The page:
ADDRESS OF HIS HOLINESS PAUL VI
TO THE REPRESENTATIVES OF THE COURTS OF JUSTICE OF THE EUROPEAN COMMUNITIES*
Thursday, 5 June 1975
Mr. President. Ladies and Gentlemen,
You did not wish to end your stay in Rome without coming to visit us. We, too, are very happy at this meeting: it enables us to testify to the Court of Justice of the European Communities the high esteem we have for this institution, the guarantor of Treaties, and our good wishes for the progress of European collaboration, which you prize so highly.
Certainly, the implementation of Treaties among the nine member States continues to be laborious, so many different traditions to harmonize, so many interests to reconcile, so many economic difficulties to overcome and solve together! And yet who would doubt today that there is a common good to promote in this part of Europe, split up and divided to the past? The peace and social progress of two hundred and fifty million citizens, who are called to have more and more frequent exchanges, are at stake. And we venture to think that this Europe has also a testimony of agreement to bear before the eyes of the world, an important contribution to make to international peace and to the development of all.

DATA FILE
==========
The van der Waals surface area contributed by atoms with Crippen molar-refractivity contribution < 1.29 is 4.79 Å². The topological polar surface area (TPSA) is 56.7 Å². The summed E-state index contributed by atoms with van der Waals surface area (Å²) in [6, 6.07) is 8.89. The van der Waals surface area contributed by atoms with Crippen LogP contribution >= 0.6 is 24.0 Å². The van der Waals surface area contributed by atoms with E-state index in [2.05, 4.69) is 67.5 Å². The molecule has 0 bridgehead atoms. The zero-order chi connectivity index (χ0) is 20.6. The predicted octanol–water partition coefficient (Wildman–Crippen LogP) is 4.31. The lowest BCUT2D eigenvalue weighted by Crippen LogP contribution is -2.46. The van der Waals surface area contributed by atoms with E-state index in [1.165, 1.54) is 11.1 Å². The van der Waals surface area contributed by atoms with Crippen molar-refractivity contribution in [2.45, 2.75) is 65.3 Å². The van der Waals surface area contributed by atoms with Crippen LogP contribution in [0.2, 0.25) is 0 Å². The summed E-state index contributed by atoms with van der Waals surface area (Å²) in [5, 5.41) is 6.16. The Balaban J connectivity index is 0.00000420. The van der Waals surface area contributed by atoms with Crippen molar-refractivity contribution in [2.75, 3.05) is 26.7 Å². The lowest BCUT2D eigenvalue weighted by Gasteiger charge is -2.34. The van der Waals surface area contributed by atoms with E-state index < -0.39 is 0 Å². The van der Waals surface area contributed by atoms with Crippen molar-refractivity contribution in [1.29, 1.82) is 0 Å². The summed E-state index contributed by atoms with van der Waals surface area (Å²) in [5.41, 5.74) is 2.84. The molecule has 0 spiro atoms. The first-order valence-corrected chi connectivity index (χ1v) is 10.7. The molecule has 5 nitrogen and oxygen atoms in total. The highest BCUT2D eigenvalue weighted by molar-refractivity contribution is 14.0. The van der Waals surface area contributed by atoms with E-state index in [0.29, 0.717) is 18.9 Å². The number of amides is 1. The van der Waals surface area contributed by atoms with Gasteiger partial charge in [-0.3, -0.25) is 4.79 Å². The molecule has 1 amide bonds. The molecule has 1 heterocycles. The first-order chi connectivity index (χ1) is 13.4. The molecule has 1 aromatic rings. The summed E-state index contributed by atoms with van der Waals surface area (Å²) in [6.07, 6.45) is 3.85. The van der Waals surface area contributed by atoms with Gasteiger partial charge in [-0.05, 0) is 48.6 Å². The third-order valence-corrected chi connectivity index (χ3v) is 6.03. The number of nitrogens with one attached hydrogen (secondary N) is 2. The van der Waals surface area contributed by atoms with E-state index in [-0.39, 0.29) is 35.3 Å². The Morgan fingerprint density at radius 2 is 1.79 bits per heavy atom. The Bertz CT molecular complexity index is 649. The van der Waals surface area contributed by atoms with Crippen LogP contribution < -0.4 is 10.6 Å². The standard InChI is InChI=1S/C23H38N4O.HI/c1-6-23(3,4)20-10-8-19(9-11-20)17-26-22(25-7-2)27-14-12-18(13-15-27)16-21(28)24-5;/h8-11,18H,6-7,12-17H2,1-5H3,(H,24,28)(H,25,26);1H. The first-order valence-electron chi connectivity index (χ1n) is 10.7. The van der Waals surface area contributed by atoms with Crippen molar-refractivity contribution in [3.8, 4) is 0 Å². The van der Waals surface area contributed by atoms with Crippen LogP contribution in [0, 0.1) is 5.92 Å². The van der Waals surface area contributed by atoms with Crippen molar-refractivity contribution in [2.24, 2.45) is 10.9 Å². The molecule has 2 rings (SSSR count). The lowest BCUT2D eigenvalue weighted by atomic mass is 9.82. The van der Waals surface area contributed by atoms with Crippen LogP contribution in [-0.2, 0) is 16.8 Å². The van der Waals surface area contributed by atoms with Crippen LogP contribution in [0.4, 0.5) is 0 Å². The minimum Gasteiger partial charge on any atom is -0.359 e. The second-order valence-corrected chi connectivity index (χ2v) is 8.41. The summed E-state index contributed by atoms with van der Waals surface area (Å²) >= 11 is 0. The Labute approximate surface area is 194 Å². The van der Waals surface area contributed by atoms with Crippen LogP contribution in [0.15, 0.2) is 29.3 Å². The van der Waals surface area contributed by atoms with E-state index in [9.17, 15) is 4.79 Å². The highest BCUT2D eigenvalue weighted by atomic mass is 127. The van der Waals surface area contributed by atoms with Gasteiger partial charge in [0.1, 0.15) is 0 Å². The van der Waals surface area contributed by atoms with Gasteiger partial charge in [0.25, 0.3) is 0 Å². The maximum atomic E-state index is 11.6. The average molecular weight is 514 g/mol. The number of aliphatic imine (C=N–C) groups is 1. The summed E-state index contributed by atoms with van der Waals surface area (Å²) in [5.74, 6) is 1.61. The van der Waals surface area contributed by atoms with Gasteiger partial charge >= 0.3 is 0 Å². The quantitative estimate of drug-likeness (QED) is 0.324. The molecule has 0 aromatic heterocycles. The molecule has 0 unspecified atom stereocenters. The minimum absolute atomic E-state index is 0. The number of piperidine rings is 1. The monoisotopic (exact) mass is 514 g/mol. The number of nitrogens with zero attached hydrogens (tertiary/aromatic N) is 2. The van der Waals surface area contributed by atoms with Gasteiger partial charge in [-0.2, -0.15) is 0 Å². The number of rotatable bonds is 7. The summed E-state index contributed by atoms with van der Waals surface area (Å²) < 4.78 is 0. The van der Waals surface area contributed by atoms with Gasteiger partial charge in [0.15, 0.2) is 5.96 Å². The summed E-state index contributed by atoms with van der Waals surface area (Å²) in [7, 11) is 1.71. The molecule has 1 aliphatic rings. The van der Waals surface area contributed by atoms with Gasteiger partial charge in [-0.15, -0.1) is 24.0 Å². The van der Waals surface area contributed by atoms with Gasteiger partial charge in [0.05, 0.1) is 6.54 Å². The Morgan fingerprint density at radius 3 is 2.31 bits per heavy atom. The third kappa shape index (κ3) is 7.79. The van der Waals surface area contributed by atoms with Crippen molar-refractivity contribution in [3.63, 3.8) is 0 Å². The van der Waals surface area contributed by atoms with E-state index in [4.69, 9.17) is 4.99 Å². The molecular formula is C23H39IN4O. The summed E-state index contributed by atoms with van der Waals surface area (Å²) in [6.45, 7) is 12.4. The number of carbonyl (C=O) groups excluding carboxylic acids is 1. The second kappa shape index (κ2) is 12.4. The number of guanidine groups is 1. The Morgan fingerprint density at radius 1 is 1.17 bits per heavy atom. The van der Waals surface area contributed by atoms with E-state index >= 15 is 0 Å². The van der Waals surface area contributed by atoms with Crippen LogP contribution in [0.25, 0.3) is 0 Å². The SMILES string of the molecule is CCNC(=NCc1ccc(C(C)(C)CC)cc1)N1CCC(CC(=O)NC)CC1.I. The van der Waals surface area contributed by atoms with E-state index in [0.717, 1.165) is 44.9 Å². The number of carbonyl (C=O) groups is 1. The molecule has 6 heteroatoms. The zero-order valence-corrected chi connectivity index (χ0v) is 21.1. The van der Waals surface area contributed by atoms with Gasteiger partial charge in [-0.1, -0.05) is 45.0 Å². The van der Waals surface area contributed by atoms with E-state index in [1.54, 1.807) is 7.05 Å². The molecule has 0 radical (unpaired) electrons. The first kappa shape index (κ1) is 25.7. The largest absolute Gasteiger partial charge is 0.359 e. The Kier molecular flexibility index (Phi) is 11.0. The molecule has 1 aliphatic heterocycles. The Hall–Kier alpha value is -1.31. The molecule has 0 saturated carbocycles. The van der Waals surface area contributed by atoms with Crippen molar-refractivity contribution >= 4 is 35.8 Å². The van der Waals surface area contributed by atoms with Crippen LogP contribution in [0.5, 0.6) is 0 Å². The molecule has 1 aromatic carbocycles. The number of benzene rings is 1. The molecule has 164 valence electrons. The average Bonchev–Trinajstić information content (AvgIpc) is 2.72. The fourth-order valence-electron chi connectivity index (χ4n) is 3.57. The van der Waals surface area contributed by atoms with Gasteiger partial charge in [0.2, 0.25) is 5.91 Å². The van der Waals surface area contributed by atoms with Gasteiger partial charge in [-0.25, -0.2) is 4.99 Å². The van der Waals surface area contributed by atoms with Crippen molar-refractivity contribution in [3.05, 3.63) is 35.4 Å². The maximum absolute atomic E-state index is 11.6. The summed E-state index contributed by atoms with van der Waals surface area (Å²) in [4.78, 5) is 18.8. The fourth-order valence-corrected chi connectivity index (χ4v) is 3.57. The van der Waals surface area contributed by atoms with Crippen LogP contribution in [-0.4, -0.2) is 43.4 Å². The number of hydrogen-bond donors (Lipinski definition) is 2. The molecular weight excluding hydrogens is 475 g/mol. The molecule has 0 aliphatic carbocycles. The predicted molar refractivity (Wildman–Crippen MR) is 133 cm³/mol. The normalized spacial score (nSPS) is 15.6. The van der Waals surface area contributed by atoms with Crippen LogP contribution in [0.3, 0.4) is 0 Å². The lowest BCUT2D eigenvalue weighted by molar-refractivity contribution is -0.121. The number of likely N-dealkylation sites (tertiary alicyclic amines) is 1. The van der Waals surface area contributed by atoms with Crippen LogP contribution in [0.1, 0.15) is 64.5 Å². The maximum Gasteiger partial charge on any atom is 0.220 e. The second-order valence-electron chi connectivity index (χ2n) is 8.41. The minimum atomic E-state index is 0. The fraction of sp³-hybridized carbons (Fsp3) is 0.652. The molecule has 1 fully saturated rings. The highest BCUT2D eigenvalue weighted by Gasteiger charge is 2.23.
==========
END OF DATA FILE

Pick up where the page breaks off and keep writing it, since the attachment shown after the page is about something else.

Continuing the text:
But, it is clear, these Treaties would run a great risk without the vigilance of the Commission and without the justice exercised by your Court at the request of the Commission or of the national Judges, in the form of sanctions or of the interpretation of law. The operation of this Court of Justice deserves to be set out in relief. Even though the judges and solicitors-general necessarily come from national States and are proposed by them, we know that they are anxious to define a common title, with a common authority imposed on all. This vital independence is favoured by the fact that you receive investiture from the Community, through the Conference of Foreign Ministers; it also depends on your will and on your awareness that you must meet the standards of objectivity and impartiality expected of you.
We rejoice at this and congratulate you upon it. Without this independence in judgment, without this authority above the States, international institutions are reduced to helplessness, principles remain a dead letter, the common good is not assured. The Catholic Church appreciates this effort, she who is so anxious to see respected the right of everyone, each person and each people, in the implementation of a widened solidarity, which is more and more necessary, and in faithfulness to the solemn commitments contracted.
May Almighty God assist you in your noble function! May He bless you, with your families and all your dear ones.
*ORa n.24, p.12.
Copyright © Dicastero per la Comunicazione - Libreria Editrice Vaticana